This compilation appears to have been made by the Meeting itself for distribution to local Quaker meetings throughout America. Its purpose was to establish “Decency and comely Order in all our Meetings of Worship, & Plainness in the particular Members of our Society.” Though often ascribed to the Puritans (who, in fact, liked bright colors and, in moderation, the good things of life), “plainness” was a Quaker ideal.
The Pennsylvania Germans
The first group of Germans to settle in Pennsylvania arrived in Philadelphia in 1683 from Krefeld, Germany, and included Mennonites and possibly some Dutch Quakers. During the early years of German emigration to Pennsylvania, most of the emigrants were members of small sects that shared Quaker principles–Mennonites, Dunkers, Schwenkfelders, Moravians, and some German Baptist groups–and were fleeing religious persecution. Penn and his agents encouraged German and European emigration to Pennsylvania by circulating promotional literature touting the economic advantages of Pennsylvania as well as the religious liberty available there. The appearance in Pennsylvania of so many different religious groups made the province resemble “an asylum for banished sects.” Beginning in the 1720s significantly larger numbers of German Lutherans and German Reformed arrived in Pennsylvania. Many were motivated by economic considerations.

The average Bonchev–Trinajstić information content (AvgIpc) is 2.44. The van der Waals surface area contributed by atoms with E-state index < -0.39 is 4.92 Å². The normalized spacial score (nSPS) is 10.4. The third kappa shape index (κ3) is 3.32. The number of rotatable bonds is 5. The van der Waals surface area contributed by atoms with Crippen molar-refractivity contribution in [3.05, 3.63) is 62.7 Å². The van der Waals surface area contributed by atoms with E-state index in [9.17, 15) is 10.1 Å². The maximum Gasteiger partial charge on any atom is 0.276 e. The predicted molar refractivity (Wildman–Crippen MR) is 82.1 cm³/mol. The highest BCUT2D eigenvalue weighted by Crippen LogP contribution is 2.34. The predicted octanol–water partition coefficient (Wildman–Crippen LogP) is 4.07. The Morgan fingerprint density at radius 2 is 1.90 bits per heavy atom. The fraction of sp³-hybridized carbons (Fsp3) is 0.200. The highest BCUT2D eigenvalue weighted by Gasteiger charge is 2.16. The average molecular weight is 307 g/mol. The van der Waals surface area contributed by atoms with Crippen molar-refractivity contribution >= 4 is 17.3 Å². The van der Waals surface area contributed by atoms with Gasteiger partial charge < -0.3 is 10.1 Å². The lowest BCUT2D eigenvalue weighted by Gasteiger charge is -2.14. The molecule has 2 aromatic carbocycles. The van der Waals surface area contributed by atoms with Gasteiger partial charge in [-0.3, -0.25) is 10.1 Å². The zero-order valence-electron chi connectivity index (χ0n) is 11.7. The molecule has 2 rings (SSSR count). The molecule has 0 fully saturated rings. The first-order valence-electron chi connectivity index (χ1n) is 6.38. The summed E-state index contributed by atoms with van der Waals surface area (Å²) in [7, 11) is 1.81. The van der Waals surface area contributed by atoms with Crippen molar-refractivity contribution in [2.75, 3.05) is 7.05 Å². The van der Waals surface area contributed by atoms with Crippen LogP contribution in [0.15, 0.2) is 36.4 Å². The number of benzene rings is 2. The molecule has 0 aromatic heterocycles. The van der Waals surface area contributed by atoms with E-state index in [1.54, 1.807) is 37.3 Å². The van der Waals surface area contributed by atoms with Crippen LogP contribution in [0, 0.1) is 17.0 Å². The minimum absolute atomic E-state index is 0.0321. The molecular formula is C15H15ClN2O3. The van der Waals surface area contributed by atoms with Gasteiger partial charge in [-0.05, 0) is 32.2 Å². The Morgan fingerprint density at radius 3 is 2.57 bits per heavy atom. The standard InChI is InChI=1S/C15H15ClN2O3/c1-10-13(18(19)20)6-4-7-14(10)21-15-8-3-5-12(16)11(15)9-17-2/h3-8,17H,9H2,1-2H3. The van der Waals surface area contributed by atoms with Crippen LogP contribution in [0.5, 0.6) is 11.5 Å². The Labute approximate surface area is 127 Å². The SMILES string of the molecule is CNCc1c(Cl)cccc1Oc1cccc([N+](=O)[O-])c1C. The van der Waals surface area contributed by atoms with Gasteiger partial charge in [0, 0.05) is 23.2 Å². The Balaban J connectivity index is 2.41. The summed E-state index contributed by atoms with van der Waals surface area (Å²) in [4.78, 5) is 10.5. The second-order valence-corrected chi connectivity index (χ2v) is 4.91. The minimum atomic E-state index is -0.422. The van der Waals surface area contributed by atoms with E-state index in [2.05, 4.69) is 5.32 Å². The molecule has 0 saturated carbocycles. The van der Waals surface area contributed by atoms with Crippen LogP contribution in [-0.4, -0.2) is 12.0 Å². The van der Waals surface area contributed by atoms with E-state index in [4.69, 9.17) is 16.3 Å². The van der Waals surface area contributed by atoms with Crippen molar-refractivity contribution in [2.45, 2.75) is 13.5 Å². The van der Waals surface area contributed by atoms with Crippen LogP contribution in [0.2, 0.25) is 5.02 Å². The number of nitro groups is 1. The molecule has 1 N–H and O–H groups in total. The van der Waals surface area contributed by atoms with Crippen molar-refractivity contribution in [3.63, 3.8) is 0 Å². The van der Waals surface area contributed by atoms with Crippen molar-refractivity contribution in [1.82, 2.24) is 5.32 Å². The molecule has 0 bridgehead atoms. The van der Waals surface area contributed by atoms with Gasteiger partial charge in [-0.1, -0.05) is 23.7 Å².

This certificate features characteristic Pennsylvania German motifs.
The Narrow Gate
This Pennsylvania German illustration depicts a familiar 19th century evangelical motif of the narrow gate to Heaven and the broad and seductive road to Hell, where the devil and his minions await the self-satisfied sinner.